NASHVILLE, Tenn. -- Tennessee is far from any seashore, but that doesn't mean residents can afford to relax during hurricane season.
Some of the most dangerous and damaging floods after a hurricane occur hundreds of miles from the coast. As hurricanes weaken to tropical storms and move inland, rapid, massive rainfall can cause flash flooding that might last for days. A tropical storm can produce more rain than a Category 5 hurricane.
The National Weather Service is predicting a strong Atlantic hurricane season for 2010, with as many as six storms expected to reach at least Category 3 strength. Hurricane season runs June 1 to Nov. 30, peaking from late August through October.
“Not only is September often an intense time for hurricanes, it's also National Preparedness Month,” says Gracia Szczech, the federal official coordinating recovery work in response to the May flooding in Tennessee. “With two significant floods in Tennessee already this year, residents should be ready to respond if inland tropical weather brings damaging winds or flooding.”
West and Middle Tennessee are 300-400 miles from the Gulf of Mexico, while parts of East Tennessee are within 250 miles of the Atlantic Ocean. Over the years, that has proved to be close enough to mean trouble.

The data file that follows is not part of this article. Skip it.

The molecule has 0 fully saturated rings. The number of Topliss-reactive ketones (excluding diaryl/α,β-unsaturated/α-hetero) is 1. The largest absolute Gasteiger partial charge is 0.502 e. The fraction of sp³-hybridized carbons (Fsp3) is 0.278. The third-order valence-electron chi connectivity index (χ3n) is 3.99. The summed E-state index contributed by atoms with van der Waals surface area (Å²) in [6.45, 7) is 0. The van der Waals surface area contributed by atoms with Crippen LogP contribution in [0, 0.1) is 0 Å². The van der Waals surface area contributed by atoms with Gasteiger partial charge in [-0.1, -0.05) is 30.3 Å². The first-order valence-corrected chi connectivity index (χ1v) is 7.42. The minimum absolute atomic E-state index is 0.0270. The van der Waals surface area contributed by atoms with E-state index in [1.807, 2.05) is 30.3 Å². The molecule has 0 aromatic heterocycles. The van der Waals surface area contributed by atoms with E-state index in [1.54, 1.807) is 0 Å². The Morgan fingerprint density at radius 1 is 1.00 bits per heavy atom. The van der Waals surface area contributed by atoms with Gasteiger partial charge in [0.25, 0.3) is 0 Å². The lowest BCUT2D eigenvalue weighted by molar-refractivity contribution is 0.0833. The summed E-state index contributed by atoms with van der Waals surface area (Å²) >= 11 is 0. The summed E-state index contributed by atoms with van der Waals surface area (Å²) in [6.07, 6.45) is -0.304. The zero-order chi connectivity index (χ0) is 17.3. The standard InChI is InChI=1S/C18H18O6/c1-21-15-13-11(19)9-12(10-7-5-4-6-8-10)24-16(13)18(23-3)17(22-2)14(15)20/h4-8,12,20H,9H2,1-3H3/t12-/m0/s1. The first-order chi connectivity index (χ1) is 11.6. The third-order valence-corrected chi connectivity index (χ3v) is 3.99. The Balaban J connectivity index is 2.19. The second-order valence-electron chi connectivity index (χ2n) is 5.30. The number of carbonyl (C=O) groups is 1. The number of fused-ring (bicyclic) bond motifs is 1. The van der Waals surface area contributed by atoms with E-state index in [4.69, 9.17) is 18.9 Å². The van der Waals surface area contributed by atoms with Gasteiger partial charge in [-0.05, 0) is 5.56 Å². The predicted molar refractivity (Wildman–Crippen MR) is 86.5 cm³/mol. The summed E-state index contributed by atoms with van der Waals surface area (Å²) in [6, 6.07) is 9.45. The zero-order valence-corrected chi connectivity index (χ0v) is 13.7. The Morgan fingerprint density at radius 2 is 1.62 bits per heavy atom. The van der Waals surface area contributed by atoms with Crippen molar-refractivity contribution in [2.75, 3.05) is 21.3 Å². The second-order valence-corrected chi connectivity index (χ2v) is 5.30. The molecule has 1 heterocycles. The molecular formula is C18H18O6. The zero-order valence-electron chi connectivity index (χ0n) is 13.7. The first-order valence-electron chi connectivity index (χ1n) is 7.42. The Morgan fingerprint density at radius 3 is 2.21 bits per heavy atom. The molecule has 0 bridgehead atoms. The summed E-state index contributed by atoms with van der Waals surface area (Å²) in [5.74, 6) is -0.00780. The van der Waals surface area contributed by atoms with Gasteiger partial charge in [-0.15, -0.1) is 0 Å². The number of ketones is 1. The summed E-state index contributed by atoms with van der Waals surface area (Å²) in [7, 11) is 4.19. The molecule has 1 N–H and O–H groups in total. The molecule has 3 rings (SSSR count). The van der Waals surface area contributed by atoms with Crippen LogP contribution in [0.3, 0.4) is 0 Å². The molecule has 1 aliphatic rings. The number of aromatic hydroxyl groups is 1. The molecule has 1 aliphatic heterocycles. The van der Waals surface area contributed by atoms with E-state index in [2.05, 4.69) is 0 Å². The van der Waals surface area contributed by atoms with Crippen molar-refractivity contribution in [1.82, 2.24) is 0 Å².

- 2008 – Winds from Hurricane Ike felled a tree on a Nashville-area golf course, killing two men.
- 2003-04 – Tropical Storm Bill and the remnants of Hurricane Ivan the following year dumped several inches of rain on East Tennessee.
- 1995 – Hurricane Opal caused $2 million in damage in the Volunteer State, half of that in the Chattanooga area. Rainfall in Middle and East Tennessee measured 3 or more inches.
- 1977 – A dissipating Hurricane Babe drenched Chattanooga, which recorded almost four times its normal rainfall for the month.
- 1940 – The Georgia-South Carolina Hurricane of 1940 sparked deadly, destructive flash flooding in the Southeast, including much of Tennessee.
“Tennesseans should make sure the entire family pays attention to any local flood-related advisories or warnings,” says Tennessee Emergency Management Agency Director James Bassham.
Other preparedness steps include:
- “Get a kit. Make a plan. Be informed.” Create an emergency supply kit, and make sure you have an emergency plan. Practice a flood evacuation route and ask someone out of state to be a "family contact" in case you are separated from loved ones.
- Get flood insurance. Visit www.FloodSmart.gov or call 800-427-2419 to learn about your risk, how to prepare for inland flooding, and discover how to purchase a National Flood Insurance Policy.
- Review the planning resources available from the Federal Emergency Management Agency at its preparedness website, www.ready.gov.
The social media links provided are for reference only. FEMA and TEMA do not endorse any non-gover...